How do the FILE_SHARE_* bits interact with the desired access bits?


It's really not that complicated. If you permit, say, FILE_SHARE_READ, then you're saying, "I'm okay with other people reading this file while I have it open." And if you leave off the flag, then you're saying, "I do not want other people reading this file while I have it open."

Now all that's left to do is work out what that means.

So suppose you omit the flag, indicating that you don't want to let others read the file. Then when you attempt to open it yourself, the open will fail if anybody else has the file open for reading. And if the open succeeds, then the system will prevent anybody else from opening the file for reading until you close your handle.

That's all.

Of course, if the file is already open, then a corresponding check is made between your desired access and the file sharing mode of the people who already opened it. For example, if somebody already has the file open and denies read sharing, then if you try to open for read, you will get a sharing violation.

These restrictions are cumulative, of course. If one person opens a file without FILE_SHARE_READ and another person opens a file without FILE_SHARE_WRITE, then attempts to open the file for read or for write will fail. (The read fails because the first person didn't permit read, and the write fails because the second person didn't permit write.)

Repeat the above logic for "delete" and "write" permission, and that's it in a nutshell.

There is a big nasty table in MSDN that walks through all the combinations, but I personally think it confuses the matter rather than clarifying.

Even more confusingly, the table uses "X" to mean that the combination is permitted. They should've used a bullet ("•") or a check mark ("ü"), since an "X" has the connotation of "not allowed".

Let's look at one row of the table and see how the information in it is "obvious": Say, the row that reads "GENERIC_READ / GENERIC_WRITE / FILE_SHARE_READ". You are asking for read and write, and you permit read (and implicitly deny write).

The requested access (read/write) requires that all previous openers have granted both read and write. There are three columns that correspond to this, namely the ones that say "FS_R FS_W".

The requested sharing mode (read only) requires that all previous openers have requested read-only access. In other words, there can't be any G_W entries. That rules out two of the columns, leaving just "G_R FS_R FS_W", and indeed only one column is checked in the table.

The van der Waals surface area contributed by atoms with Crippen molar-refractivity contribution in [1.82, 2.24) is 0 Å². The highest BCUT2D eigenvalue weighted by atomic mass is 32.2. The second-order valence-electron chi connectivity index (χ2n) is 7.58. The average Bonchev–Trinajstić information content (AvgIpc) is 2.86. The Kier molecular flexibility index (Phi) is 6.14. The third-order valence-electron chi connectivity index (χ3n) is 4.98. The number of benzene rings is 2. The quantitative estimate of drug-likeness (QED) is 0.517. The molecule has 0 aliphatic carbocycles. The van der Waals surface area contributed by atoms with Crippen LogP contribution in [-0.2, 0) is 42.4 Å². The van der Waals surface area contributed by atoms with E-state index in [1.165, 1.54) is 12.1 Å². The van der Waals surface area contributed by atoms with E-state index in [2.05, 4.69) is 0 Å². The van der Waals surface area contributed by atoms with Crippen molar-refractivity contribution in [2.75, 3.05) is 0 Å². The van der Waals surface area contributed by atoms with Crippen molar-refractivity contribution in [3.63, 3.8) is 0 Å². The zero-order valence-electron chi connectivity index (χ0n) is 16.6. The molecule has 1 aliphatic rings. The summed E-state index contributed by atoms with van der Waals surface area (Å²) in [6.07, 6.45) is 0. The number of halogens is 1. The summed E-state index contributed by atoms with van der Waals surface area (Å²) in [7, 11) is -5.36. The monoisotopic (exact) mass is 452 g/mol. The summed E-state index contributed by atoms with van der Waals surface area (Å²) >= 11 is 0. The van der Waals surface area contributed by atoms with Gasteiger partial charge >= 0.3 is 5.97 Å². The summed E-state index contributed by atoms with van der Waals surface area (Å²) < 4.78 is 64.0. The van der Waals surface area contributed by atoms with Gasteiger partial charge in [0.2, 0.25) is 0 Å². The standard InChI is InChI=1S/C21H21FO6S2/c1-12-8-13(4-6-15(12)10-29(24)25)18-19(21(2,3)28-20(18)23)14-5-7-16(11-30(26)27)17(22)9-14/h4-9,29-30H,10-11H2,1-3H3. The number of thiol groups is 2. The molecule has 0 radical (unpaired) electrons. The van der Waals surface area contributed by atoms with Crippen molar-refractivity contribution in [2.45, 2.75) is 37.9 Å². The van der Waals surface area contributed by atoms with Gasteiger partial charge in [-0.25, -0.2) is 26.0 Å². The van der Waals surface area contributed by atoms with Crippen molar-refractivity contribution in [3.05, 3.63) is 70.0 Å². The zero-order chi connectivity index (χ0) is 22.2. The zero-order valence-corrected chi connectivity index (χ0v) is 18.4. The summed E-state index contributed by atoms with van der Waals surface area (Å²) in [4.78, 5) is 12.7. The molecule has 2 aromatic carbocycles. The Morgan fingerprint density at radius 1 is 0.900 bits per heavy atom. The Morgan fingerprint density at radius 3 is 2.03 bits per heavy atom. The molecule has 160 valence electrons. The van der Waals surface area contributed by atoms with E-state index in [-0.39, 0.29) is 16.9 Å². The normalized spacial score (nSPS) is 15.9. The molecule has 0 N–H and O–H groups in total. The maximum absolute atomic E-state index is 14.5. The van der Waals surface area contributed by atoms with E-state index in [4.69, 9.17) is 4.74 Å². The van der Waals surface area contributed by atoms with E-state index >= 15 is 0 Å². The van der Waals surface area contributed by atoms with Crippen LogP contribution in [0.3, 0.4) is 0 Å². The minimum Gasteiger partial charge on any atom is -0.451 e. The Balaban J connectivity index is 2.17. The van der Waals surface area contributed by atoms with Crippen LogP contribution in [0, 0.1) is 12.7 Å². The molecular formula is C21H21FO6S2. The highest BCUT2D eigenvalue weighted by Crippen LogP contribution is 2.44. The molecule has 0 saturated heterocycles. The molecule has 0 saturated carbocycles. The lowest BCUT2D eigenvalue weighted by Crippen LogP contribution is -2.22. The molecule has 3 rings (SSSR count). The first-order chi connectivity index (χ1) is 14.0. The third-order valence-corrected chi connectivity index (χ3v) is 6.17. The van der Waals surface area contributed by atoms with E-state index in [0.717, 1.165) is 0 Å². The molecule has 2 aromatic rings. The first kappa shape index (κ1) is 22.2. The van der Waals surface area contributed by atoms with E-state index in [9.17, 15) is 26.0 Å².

Notice that the file share bits you pass don't have to match up with your file access bits. The file share bits indicate what you want to allow other people to do. The access bits indicate what you want to do yourself.

Comments (19)
  1. Marc Wallace says:

    They really should have had borders on those table cells. Looks truly unusable in Opera.

    Looks like pretty clear boolean logic, too. I like that share and access rights are separated.

  2. David Kafrissen says:

    Greetings,

    It is this kind of thing that makes Win32 more powerful than UNIX, because traditional UNIX does not handle file sharing to well.

    It is a cool trick to show students that you can open a file for reading two different ways, one in which you can delete the file from the file explorer while it is open and being read/written to in your program, and in another, you cannot delete the file in file explorer while it is open and being read/written to from your program. This all depends on which flags you choose when you open the file.

  3. Cooney says:

    It is a cool trick to show students that you can open a file for reading two different ways, one in which you can delete the file from the file explorer while it is open and being read/written to in your program, and in another, you cannot delete the file in file explorer while it is open and being read/written to from your program. This all depends on which flags you choose when you open the file.